Call for Papers

FAILURE IN THE ARCHIVES

30 October 2014

Call for Papers

The Centre for Editing Lives and Letters (CELL) is pleased to announce ‘Failure in the Archives’, a conference celebrating the frustrations of archival research, to be held on 30 October 2014. ‘Failure in the Archives’ will provide a forum to examine everything that doesn’t belong in traditional conferences and publications, from dead-end research trips to unanswered questions. The dangers of misstepping in the archive are endless, no matter how robust the finding-aids. ‘Failure in the Archives’ aims to make that danger useful.

How do we respond to the resistance, or worse, the silences and gaps, that we find in the archives? Scholarship tends toward success stories, but this conference seeks presentations from a range of disasters that arise when navigating the depths of the archive: damaged, destroyed, mislabelled, misrepresented materials, forgeries, exaggerated significance, and gaps in the historical record. Overall, the experience of failure in the archive is truly interdisciplinary, skewing the warp and woof of close reading and big data alike, not to mention posing everyday problems for archivists and librarians working on the frontlines to make their collections accessible.

We are pleased to announce that the keynote address on the conference theme will be given by Natalie Zemon Davis.

We welcome proposals on any aspect of early modern archival work, manuscript or print, covering the period 1500-1800. Topics may include, but are not limited to:

  • Materials which challenge cataloguing standards
  • Uncatalogued material – how to find it, how to access it, how to use it
  • Inaccurate cataloguing – tensions between past and present.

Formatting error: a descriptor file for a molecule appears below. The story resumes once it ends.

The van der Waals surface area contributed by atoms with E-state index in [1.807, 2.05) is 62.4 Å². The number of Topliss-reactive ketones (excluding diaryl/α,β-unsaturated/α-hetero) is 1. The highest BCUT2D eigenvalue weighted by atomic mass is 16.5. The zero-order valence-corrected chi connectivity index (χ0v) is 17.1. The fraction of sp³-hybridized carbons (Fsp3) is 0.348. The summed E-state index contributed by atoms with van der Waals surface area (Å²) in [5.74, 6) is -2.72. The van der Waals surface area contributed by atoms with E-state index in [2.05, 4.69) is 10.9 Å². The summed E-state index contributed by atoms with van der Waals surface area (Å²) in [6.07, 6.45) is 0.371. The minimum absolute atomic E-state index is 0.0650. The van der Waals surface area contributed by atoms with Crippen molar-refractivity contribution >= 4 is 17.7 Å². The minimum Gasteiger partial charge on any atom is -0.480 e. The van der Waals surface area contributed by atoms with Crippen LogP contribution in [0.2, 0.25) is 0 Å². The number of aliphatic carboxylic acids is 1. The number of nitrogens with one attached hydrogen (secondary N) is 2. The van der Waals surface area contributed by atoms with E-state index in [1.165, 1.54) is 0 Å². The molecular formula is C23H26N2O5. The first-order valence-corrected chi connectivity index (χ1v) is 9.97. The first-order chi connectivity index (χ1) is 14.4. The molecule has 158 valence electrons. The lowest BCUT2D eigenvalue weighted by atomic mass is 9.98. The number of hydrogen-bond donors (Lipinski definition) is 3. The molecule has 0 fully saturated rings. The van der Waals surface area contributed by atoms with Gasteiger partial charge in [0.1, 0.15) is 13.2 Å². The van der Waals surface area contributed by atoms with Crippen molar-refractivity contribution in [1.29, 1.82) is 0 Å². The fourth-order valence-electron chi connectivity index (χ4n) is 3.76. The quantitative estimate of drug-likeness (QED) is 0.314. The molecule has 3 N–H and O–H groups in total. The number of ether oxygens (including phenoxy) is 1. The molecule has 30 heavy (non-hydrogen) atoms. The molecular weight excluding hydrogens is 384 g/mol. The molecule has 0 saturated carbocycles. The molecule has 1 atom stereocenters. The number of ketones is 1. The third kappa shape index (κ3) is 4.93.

• Broken or dispersed collections
  • Damaged, destroyed, or compromised collections
  • The ethics of maintaining archives
  • The ethics of archival research – especially when working with sensitive material
  • Absences and silences in the archive
  • Difficulties conserving and preserving materials
  • Conflicts of information between archival sources
  • Digitisation and its discontents
  • Agents in the archives: collectors, archivists, researchers

Conference Structure

Fearless toward failure, another goal of this conference is to experiment with format and encourage a high level of participation among conference attendees. For example, panel chairs and respondents will be as valuable to our discussions as presenters – so please do get in touch if you would like to volunteer for these positions. Finally, the last session of the conference will be decided collectively by conference attendees. All attendees will have the opportunity to submit ‘pitches’ until the afternoon of the conference. A ‘pitch’ basically follows the format of a Call for Papers: it includes a theme, a brief overview of guiding questions, methods, and problems that arise when considering the theme, proposing possibilities for driving conversation forward. For examples of pitches, see the Radical Librarians Collective (http://radicallibcamp.wikispaces.com/Pitches). Pitches will be available on the conference website, and after reading through them during the lunch break on the conference, attendees will vote on the session they’d most like to participate in.

With an aim to include as many participants as possible, ‘Failure in the Archives’ welcomes proposals for two types of presentations, which will be peer-reviewed.

1) 200 word abstracts for 10 minute ‘Lightning Round’ panels.

2) 400 word abstracts for 20 minute presentations, which will be pre-circulated to panel chairs and respondents.

A small fund for travel bursaries will be available for postgraduate students – please indicate in your application if you would like to be considered for this.

All questions, feedback, and proposals are due to FailureInTheArchives@gmail.com no later than 31 July 2014.

 

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